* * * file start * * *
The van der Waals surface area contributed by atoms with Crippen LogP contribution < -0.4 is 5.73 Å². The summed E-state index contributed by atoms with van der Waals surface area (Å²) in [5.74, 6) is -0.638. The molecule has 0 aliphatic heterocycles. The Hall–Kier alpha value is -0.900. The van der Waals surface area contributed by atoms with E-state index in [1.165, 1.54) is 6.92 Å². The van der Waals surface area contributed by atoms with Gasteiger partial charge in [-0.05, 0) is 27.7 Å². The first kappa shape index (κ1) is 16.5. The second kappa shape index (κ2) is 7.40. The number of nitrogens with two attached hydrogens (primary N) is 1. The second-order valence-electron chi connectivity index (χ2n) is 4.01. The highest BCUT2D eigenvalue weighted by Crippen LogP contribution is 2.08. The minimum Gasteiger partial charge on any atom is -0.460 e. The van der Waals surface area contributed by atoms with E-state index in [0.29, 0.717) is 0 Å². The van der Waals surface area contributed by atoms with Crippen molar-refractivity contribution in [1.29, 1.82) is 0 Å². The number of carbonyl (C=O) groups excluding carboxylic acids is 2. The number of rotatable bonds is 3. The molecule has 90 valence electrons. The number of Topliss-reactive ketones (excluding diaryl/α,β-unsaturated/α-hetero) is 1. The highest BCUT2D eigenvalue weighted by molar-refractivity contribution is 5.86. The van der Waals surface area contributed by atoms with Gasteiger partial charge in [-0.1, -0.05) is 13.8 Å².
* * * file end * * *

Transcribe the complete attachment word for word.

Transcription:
The van der Waals surface area contributed by atoms with Crippen LogP contribution < -0.4 is 5.73 Å². The summed E-state index contributed by atoms with van der Waals surface area (Å²) in [5.74, 6) is -0.638. The molecule has 0 aliphatic heterocycles. The Hall–Kier alpha value is -0.900. The van der Waals surface area contributed by atoms with E-state index in [1.165, 1.54) is 6.92 Å². The van der Waals surface area contributed by atoms with Gasteiger partial charge in [-0.05, 0) is 27.7 Å². The first kappa shape index (κ1) is 16.5. The second kappa shape index (κ2) is 7.40. The number of nitrogens with two attached hydrogens (primary N) is 1. The second-order valence-electron chi connectivity index (χ2n) is 4.01. The highest BCUT2D eigenvalue weighted by Crippen LogP contribution is 2.08. The minimum Gasteiger partial charge on any atom is -0.460 e. The van der Waals surface area contributed by atoms with E-state index in [0.29, 0.717) is 0 Å². The van der Waals surface area contributed by atoms with Crippen molar-refractivity contribution in [1.29, 1.82) is 0 Å². The number of carbonyl (C=O) groups excluding carboxylic acids is 2. The number of rotatable bonds is 3. The molecule has 90 valence electrons. The number of Topliss-reactive ketones (excluding diaryl/α,β-unsaturated/α-hetero) is 1. The highest BCUT2D eigenvalue weighted by molar-refractivity contribution is 5.86. The van der Waals surface area contributed by atoms with Gasteiger partial charge in [-0.1, -0.05) is 13.8 Å².